A significant portion of such regulation is provided by microRNAs, ‘fine-tuning’ modulators of gene expression at the post-transcriptional level (1) that, through their pleiotropic action, have a relevant role in neuronal development as well as in maintenance and plasticity of neural connections (2).
Mammalian miRNA genes are organized either in gene clusters, which are transcribed in a coordinate manner from a single polycistronic transcription unit, or as monocistronic genes (3). Such genomic assortment is further complicated by intronic and exonic localization. About 62% of miRNAs are located within the introns of either non-protein-coding or protein-coding transcription units, whereas only 10% are encoded inside exons. A further 27% displays intergenic organization (4,5).
miRNA expression in different cell types and organisms is a spatio-temporal regulated process (6,7). Notably, miRNA mis-expression is often associated with human diseases, such as cancer (8,9), making relevant the study of the mechanisms governing their expression.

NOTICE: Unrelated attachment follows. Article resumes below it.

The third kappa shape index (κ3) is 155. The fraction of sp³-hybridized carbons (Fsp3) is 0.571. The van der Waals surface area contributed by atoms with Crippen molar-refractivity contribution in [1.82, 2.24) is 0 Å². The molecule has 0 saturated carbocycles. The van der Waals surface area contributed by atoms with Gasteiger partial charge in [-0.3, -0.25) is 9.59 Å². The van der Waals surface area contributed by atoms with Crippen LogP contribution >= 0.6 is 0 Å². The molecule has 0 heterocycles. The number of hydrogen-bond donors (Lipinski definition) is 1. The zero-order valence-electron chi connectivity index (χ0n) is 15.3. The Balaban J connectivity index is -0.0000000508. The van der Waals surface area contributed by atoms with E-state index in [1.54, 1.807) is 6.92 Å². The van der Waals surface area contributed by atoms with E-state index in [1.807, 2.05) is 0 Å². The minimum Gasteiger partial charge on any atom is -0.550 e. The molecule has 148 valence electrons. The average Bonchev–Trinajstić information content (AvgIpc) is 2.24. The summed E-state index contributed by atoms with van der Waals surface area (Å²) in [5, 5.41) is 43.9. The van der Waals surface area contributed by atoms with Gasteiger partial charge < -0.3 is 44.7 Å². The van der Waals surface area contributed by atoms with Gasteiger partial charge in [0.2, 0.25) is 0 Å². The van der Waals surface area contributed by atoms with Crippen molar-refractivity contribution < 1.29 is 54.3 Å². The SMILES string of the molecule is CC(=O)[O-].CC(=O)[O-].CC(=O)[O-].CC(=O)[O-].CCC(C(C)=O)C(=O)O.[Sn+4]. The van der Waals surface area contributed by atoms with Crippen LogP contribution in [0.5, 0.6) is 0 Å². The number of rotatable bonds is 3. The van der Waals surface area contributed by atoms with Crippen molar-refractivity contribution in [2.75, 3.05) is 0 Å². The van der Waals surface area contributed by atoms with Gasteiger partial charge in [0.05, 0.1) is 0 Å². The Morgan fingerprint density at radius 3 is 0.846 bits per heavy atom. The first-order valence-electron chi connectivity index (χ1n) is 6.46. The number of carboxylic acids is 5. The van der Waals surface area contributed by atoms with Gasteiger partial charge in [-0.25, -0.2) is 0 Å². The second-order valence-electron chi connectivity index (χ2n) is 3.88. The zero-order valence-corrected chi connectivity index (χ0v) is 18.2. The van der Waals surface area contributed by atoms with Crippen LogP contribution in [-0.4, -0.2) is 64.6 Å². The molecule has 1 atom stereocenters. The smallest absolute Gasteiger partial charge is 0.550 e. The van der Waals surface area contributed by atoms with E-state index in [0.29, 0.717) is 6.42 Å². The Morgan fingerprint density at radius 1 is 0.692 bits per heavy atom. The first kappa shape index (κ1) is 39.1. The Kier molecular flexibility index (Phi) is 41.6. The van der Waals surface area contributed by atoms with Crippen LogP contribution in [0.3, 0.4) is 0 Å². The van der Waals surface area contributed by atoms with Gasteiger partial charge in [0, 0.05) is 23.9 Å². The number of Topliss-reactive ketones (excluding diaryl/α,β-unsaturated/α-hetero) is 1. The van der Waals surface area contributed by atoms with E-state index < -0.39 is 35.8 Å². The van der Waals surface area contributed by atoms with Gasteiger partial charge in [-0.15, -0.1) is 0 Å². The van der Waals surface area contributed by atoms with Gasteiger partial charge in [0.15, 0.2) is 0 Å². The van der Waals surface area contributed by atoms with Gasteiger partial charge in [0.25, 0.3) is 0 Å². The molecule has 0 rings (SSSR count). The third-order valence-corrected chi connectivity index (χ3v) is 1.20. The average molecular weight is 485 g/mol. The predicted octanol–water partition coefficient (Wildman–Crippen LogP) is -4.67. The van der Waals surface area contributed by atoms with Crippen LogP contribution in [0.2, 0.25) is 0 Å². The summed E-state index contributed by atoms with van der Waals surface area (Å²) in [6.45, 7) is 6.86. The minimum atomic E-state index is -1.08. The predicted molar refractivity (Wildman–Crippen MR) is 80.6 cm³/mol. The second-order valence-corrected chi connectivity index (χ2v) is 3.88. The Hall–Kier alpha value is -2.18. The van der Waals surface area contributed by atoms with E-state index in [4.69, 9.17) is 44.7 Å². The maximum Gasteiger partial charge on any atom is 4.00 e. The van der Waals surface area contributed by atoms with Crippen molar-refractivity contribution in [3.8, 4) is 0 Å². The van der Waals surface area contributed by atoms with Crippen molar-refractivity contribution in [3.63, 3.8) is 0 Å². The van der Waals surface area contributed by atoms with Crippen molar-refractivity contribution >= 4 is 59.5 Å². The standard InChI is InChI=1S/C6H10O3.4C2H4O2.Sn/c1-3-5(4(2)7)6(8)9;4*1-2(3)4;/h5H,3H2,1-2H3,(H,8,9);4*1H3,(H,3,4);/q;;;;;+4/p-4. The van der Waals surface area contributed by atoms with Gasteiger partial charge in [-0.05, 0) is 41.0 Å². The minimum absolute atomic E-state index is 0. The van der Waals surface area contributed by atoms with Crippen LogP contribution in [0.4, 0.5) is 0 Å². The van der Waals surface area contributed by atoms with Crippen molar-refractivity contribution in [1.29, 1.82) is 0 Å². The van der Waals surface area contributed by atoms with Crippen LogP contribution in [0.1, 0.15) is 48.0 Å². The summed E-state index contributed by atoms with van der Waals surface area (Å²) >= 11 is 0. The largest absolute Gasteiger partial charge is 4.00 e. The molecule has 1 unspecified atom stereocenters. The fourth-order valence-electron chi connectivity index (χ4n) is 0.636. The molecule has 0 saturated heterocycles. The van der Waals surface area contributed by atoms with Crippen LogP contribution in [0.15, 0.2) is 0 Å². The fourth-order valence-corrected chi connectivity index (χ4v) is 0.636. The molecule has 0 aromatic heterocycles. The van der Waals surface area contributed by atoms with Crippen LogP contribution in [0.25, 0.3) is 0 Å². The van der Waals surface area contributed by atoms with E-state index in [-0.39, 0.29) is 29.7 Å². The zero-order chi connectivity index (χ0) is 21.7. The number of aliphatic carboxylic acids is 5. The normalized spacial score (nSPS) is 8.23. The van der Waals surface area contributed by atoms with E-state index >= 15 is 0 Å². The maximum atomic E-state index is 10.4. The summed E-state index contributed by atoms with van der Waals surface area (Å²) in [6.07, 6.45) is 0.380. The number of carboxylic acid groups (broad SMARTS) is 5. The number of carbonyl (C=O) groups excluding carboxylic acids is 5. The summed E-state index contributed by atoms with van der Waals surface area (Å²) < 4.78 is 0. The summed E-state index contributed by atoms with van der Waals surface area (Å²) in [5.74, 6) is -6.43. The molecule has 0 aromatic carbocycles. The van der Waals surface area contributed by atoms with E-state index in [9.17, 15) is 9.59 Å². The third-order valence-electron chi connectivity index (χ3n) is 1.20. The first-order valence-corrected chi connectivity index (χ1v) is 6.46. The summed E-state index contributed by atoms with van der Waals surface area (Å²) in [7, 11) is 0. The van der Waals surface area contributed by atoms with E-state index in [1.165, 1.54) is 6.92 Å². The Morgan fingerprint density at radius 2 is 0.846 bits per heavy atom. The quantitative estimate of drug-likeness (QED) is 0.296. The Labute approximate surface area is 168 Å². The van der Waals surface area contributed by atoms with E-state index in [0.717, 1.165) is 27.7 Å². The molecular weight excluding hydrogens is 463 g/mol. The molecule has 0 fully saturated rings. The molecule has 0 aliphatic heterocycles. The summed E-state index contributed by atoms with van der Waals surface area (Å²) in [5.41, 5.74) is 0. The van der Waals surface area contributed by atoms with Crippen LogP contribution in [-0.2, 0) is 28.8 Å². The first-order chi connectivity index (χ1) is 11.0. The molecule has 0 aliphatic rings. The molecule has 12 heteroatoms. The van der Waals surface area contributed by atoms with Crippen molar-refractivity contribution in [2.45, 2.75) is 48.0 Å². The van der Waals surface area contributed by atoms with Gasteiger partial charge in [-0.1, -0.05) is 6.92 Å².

Evidence is emerging for the importance of post-transcriptional control of miRNAs (10); nevertheless, transcriptional control, which is the major level of regulation, is still poorly understood, since only a handful of miRNA promoters have been functionally characterized (11).
In this article, we present structural and functional characterization of the promoter region of the human miR-9-2 gene, encoding for an evolutionary conserved miRNA, expressed almost exclusively in the brain (12,13). miR-9 has been implicated in nervous system development, physiology and pathology in several organisms (14,15). We recently highlighted its property as an onco-suppressor miRNA, with a crucial role in repressing cell proliferation of human neuroblastoma and medulloblastoma cell lines (16,17).